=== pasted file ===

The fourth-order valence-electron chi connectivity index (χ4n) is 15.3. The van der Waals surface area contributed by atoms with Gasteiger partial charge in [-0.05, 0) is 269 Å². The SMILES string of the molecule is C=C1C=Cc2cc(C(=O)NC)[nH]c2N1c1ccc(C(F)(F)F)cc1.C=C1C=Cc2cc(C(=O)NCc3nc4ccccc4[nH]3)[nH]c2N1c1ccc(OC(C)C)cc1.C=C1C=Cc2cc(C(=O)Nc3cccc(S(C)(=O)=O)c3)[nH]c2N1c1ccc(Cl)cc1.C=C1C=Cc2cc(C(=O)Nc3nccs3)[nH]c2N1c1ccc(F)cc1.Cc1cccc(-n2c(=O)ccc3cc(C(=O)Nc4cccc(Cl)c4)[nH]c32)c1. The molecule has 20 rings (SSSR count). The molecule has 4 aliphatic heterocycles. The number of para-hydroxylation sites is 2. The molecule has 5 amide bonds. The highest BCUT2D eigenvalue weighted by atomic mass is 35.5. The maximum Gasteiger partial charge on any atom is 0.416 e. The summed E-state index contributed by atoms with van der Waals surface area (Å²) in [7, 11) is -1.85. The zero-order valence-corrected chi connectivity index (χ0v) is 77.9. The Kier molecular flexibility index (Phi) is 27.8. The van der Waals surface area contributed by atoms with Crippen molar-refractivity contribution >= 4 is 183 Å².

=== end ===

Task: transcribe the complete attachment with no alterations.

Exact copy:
The fourth-order valence-electron chi connectivity index (χ4n) is 15.3. The van der Waals surface area contributed by atoms with Gasteiger partial charge in [-0.05, 0) is 269 Å². The SMILES string of the molecule is C=C1C=Cc2cc(C(=O)NC)[nH]c2N1c1ccc(C(F)(F)F)cc1.C=C1C=Cc2cc(C(=O)NCc3nc4ccccc4[nH]3)[nH]c2N1c1ccc(OC(C)C)cc1.C=C1C=Cc2cc(C(=O)Nc3cccc(S(C)(=O)=O)c3)[nH]c2N1c1ccc(Cl)cc1.C=C1C=Cc2cc(C(=O)Nc3nccs3)[nH]c2N1c1ccc(F)cc1.Cc1cccc(-n2c(=O)ccc3cc(C(=O)Nc4cccc(Cl)c4)[nH]c32)c1. The molecule has 20 rings (SSSR count). The molecule has 4 aliphatic heterocycles. The number of para-hydroxylation sites is 2. The molecule has 5 amide bonds. The highest BCUT2D eigenvalue weighted by atomic mass is 35.5. The maximum Gasteiger partial charge on any atom is 0.416 e. The summed E-state index contributed by atoms with van der Waals surface area (Å²) in [7, 11) is -1.85. The zero-order valence-corrected chi connectivity index (χ0v) is 77.9. The Kier molecular flexibility index (Phi) is 27.8. The van der Waals surface area contributed by atoms with Crippen molar-refractivity contribution >= 4 is 183 Å².